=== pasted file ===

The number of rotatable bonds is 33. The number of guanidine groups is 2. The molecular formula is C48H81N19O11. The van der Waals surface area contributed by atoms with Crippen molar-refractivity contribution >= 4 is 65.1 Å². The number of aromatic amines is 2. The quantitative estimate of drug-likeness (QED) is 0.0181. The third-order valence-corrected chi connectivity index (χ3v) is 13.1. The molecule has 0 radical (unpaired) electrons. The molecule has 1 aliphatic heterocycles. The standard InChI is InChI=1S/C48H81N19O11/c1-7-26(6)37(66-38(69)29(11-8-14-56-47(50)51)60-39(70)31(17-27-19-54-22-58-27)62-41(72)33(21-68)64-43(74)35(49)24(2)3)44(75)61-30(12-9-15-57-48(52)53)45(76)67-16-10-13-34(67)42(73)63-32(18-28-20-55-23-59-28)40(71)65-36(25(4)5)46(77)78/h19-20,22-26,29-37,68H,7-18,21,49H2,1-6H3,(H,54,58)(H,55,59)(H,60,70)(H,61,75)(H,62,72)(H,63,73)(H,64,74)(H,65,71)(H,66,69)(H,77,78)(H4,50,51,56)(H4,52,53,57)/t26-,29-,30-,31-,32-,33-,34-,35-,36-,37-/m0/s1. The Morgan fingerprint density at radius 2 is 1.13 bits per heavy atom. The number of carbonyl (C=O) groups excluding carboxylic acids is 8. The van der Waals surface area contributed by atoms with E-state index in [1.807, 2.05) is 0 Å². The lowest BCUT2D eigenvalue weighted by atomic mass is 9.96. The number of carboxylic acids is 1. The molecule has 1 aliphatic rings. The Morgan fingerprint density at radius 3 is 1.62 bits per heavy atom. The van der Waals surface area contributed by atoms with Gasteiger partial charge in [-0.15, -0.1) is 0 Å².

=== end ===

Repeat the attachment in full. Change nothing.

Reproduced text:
The number of rotatable bonds is 33. The number of guanidine groups is 2. The molecular formula is C48H81N19O11. The van der Waals surface area contributed by atoms with Crippen molar-refractivity contribution >= 4 is 65.1 Å². The number of aromatic amines is 2. The quantitative estimate of drug-likeness (QED) is 0.0181. The third-order valence-corrected chi connectivity index (χ3v) is 13.1. The molecule has 0 radical (unpaired) electrons. The molecule has 1 aliphatic heterocycles. The standard InChI is InChI=1S/C48H81N19O11/c1-7-26(6)37(66-38(69)29(11-8-14-56-47(50)51)60-39(70)31(17-27-19-54-22-58-27)62-41(72)33(21-68)64-43(74)35(49)24(2)3)44(75)61-30(12-9-15-57-48(52)53)45(76)67-16-10-13-34(67)42(73)63-32(18-28-20-55-23-59-28)40(71)65-36(25(4)5)46(77)78/h19-20,22-26,29-37,68H,7-18,21,49H2,1-6H3,(H,54,58)(H,55,59)(H,60,70)(H,61,75)(H,62,72)(H,63,73)(H,64,74)(H,65,71)(H,66,69)(H,77,78)(H4,50,51,56)(H4,52,53,57)/t26-,29-,30-,31-,32-,33-,34-,35-,36-,37-/m0/s1. The Morgan fingerprint density at radius 2 is 1.13 bits per heavy atom. The number of carbonyl (C=O) groups excluding carboxylic acids is 8. The van der Waals surface area contributed by atoms with E-state index in [1.807, 2.05) is 0 Å². The lowest BCUT2D eigenvalue weighted by atomic mass is 9.96. The number of carboxylic acids is 1. The molecule has 1 aliphatic rings. The Morgan fingerprint density at radius 3 is 1.62 bits per heavy atom. The van der Waals surface area contributed by atoms with Gasteiger partial charge in [-0.15, -0.1) is 0 Å².